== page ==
try to change the limit, and there are already active values outside the
limit in some processes?

regards, tom lane

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Re: [HACKERS] SET variable - Permission issues

2011-10-11 Thread Kevin Grittner
Tom Lane t...@sss.pgh.pa.us wrote:
 
 This isn't exactly a trivial matter.  What happens for instance if
 you try to change the limit, and there are already active values
 outside the limit in some processes?
 
I would certainly vote for enforcing on the SET and not causing an
error on the attempt to change the limit.  (Maybe a notice?)  At the
time they set the GUC, they were allowed to do so.  It's a bit like
revoking a user's right to create a table in a schema -- what if
they've already done so?  You leave the table and you don't let them
create another.
 
What problems do you see with that?
 
-Kevin

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Re: [HACKERS] SET variable - Permission issues

2011-10-11 Thread Joe Conway
On 10/11/2011 02:07 PM, Kevin Grittner wrote:
 Tom Lane t...@sss.pgh.pa.us wrote:
  
 This isn't exactly a trivial matter.  What happens for instance if
 you try to change the limit, and there are already active values
 outside the limit in some processes?
  
 I would certainly vote for enforcing on the SET and not causing an
 error on the attempt to change the limit.  (Maybe a notice?)  At the
 time they set the GUC, they were allowed to do so.  It's a bit like
 revoking a user's right to create a table in a schema -- what if
 they've already done so?  You leave the table and you don't let them
 create another.
  
 What problems do you see with that?

Yeah, I don't know why it need be handled any different than say

  ALTER DATABASE foo SET config_param TO value
or
  ALTER ROLE foo SET config_param TO value

These cases do not effect already existing processes either.

Joe


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Re: [HACKERS] SET variable - Permission issues

2011-10-11 Thread Tom Lane
Joe Conway m...@joeconway.com writes:
 On 10/11/2011 02:07 PM, Kevin Grittner wrote:
 I would certainly vote for enforcing on the SET and not causing an
 error on the attempt to change the limit. ...
 What problems do you see with that?

 Yeah, I don't know why it need be handled any different than say
   ALTER DATABASE foo SET config_param TO value
 or
   ALTER ROLE foo SET config_param TO value
 These cases do not effect already existing processes either.

It's not the same thing.  Those operations are documented as providing
the initial default value for subsequently-started sessions.  The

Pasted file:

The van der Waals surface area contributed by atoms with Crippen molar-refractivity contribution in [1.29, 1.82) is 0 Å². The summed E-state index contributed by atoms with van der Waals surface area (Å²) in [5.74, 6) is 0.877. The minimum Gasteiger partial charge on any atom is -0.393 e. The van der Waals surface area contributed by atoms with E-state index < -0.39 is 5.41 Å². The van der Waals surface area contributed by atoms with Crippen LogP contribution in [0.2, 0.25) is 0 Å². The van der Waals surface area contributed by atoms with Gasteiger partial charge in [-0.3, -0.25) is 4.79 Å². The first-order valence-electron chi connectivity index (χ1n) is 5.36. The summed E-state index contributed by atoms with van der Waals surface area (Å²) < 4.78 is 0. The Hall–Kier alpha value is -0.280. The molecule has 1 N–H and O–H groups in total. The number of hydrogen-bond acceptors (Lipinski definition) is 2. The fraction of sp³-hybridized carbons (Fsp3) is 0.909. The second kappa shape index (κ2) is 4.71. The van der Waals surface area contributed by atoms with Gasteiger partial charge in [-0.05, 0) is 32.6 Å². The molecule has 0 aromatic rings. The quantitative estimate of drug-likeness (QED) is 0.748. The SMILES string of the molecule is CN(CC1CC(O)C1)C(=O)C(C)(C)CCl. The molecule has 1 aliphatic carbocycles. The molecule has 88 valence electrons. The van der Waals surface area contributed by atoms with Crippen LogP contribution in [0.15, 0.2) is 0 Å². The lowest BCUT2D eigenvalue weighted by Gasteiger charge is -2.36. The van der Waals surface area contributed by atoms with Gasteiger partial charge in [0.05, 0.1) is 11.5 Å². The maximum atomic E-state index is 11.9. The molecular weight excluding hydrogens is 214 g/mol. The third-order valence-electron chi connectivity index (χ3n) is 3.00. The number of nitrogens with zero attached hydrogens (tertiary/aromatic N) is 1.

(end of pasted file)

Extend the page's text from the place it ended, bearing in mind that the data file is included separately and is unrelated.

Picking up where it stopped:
proposed change in limit values is different because the GUC range
limits have always before been immutable and continuously enforced
for the life of a database instance.

It may be that Kevin's proposal is adequate.  But I find that far
from obvious.  The trend of everything we've done with GUC for the last
ten years is to cause settings changes to apply immediately on-demand
and without oh, but that's obvious if you know the implementation
special cases.  I'm not real sure why this should get a free exemption
from that expectation ... or to put it more plainly, I *am* sure that
we'll be expected to fix it later, just like we had to fix the behavior
around removal of postgresql.conf entries, and some other things that
people didn't find as obvious as all that.

regards, tom lane

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Re: [HACKERS] SET variable - Permission issues

2011-10-10 Thread Joe Conway
On 10/09/2011 09:09 PM, Robert Haas wrote:
 Having said that, I do think it might be useful to have ways of
 controlling the values that users can set for GUC values, not so much
 as a guard against an all-out assault (which is probably futile) but
 as a way for DBAs to enforce system policy.  But even that seems like
 a lot of work for a fairly marginal benefit

I think the issues Josh raised are valid concerns for a number of use
cases. Even if you don't want to allow anyone on the Internet into your
database (as Josh does, since his application is a game and his attempt
is to set policies and privileges such that it is actually safe), there
are plenty of companies needing to run Postgres in a multi-tenant
environment.

Currently customer A can
 set work_mem = some very large number;
and
 set statement_timeout = 0;
and run a big query effectively DOS'ing customers B, C, and D. If these
two settings could be restricted by the DBA, there would be a much lower